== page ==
The second-generation Amazon Echo is the uncontested best smart home speaker with its thousands of skills (apps), smart home support, and strong audio.
If you want a smart speaker that does it all, the new Amazon Echo is the best one you can buy. The updated model costs a lot less than the original, but it's just as smart. It comes in new finishes to blend in with your decor better, plus, it's a bit smaller and it sounds better.
Amazon got a head start on the competition, and it shows. Alexa has more than 80,000 skills worldwide (more than 50,000 in the US alone), supports dozens of smart home products, and works with too many apps to count. You can even order things on Amazon with your voice.
This slim, modern cylinder plays audio that matches great Bluetooth speakers for quality, and it'll fit in with any room's decor. When you awaken Alexa, a subtle blue light flicks around the round top of the speaker as it listens in.
You can play music from Amazon Music, Spotify, Pandora, iHeartRadio, TuneIn, and more, and the sound quality is very good. If you subscribe to Audible's audiobook service, the Echo will also play the narration for you while you cook, relax, or work around the house.
Alexa can read you recipes, play audio news shows, tell you the score, look up local businesses, check the weather, and complete just about any other basic task that springs to mind. She'll even order you an Uber to the airport and read out your text messages.
If you have smart home devices already, chances are the Echo works with them. Major ones like the Phillips Hue and other great smart bulbs, as well as Nest and other smart thermostats, work with the Echo. Smart switches, garage doors, sprinklers, locks, and security cameras also play nice with Alexa. The Echo supports more smart home devices than any other smart speaker currently. You can browse compatible smart home devices here.
The only downsides are a lack of privacy, the concern that Amazon is collecting data on its users, and the fact that Alexa's search chops aren't as good as Google's.
If you're a Prime member, this is the smart speaker for you, and if you don't have Prime yet, sign up, because all the perks like two-day shipping, free music streaming, free ebooks, and free video streaming on Prime Video are well worth the annual fee.
Pros: Strong speaker, you can buy things on Amazon, best smart home support, cool design, good voice recognition, huge support network, 80,000 skills and counting
The Sonos One has the power of Amazon Alexa and Google Assistant, plus excellent sound quality and support for Apple AirPlay 2.
If you want the best-sounding smart speaker available, you need the Sonos One. It's powered by Amazon's Alexa just like the Echo, so it has most of the same features and supports most of the same smart home devices. We reviewed it and loved its sound quality.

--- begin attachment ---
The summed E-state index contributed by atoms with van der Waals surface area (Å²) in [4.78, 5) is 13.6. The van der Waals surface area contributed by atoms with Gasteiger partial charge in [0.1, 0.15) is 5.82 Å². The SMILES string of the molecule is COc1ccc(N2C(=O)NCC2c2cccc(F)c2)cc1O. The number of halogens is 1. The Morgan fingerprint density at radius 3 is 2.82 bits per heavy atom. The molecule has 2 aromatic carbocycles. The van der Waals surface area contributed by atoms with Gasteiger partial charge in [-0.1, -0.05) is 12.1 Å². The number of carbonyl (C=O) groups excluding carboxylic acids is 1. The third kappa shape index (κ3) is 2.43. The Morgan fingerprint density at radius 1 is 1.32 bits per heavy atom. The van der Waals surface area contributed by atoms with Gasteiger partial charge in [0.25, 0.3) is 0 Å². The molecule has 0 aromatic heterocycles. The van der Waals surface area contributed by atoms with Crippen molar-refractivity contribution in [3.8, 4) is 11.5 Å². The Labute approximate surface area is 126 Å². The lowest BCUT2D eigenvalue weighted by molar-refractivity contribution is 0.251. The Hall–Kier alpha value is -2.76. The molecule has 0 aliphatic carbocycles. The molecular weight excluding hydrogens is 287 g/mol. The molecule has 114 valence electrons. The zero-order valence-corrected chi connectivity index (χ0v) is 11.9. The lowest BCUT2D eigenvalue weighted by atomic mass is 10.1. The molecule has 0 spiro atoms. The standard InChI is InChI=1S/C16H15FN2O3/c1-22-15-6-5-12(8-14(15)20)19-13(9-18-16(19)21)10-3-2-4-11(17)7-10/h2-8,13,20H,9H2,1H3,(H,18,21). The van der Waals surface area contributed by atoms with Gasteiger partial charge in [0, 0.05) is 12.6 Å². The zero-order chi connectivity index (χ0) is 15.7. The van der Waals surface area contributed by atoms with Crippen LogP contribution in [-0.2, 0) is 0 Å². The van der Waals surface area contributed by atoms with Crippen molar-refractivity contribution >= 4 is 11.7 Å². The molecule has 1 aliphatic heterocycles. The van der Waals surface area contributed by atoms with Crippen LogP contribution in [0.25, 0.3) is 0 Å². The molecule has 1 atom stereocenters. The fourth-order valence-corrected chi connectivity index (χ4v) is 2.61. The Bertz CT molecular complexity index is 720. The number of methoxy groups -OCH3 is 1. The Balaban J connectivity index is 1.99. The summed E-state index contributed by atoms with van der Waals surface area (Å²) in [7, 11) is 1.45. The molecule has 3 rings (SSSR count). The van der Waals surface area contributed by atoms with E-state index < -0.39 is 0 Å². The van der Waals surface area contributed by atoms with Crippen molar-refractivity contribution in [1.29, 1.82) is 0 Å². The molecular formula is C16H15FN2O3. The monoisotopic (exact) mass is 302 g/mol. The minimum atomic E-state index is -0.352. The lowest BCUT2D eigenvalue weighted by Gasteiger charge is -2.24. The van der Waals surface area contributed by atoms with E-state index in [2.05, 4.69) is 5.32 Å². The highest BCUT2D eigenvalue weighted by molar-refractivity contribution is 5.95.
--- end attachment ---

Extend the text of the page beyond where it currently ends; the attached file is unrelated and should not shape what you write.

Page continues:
The advantage Sonos has is that it's neutral in the tech ecosystem debate — Sonos supports Alexa and Google Assistant, as well as Apple's AirPlay 2 (but not Apple's smart assistant, Siri). No matter what services or devices you use, chances are the Sonos One is happy to play along.
You can ask Alexa to play any song from Amazon's streaming services, Spotify, Pandora, Deezer, TuneIn, Sirius XM, and iHeartRadio. The rest of the supported music services only support commands that pause, resume, skip, or change the volume of your music. That means you have to start playing the songs you want manually on your phone if you're using Apple Music and all the other music services. It's not a huge deal, but it is a downside for people who use alternative services.
Most other Alexa skills work with the Sonos One, though, so you have full smart speaker functionality in a great sounding package. Audio experts across the board agree that the Sonos One is the best-sounding smart speaker, so if you care about audio above all else this is the smart speaker for you.
Sonos has been a leader in the multi-room audio space for some time now, and the Sonos One continues that trend. It can sync up with multiple Sonos speakers in your home so you can create a true home theater experience. That's especially good news now that Sonos has the new $399 Beam Soundbar, which has Alexa built-in as well.
Tip: For even better sound quality, get two Sonos One if the budget allows. Guides Editor Les Shu has this set-up and finds the music to sound clearer and more balanced.
Pros: Excellent sound, multi-room audio functions, supports multiple services, Alexa, AirPlay 2, and Google Assistant
Cons: Slightly pricey, not all the voice controls work seamlessly, no auxiliary port or Bluetooth
The Google Home is great for anyone who's all-in with Google and doesn't have Amazon Prime in their lives.
Google has the search smarts to rule the artificial intelligence space, and its first smart speaker is the Google Home, powered by its Google Assistant AI.
It's a great little smart speaker that's customizable and cute enough to fit in with any room's decor. You can choose from a variety of cloth and metallic bases in fun colors. The top portion is white and angled gently so the touch-sensitive surface is positioned perfectly for your hands. Although some people say it looks like the air freshener in your bathroom (it does, to be perfectly honest), we think the Home looks more stylish than Amazon's monolithic-looking Echo lineup.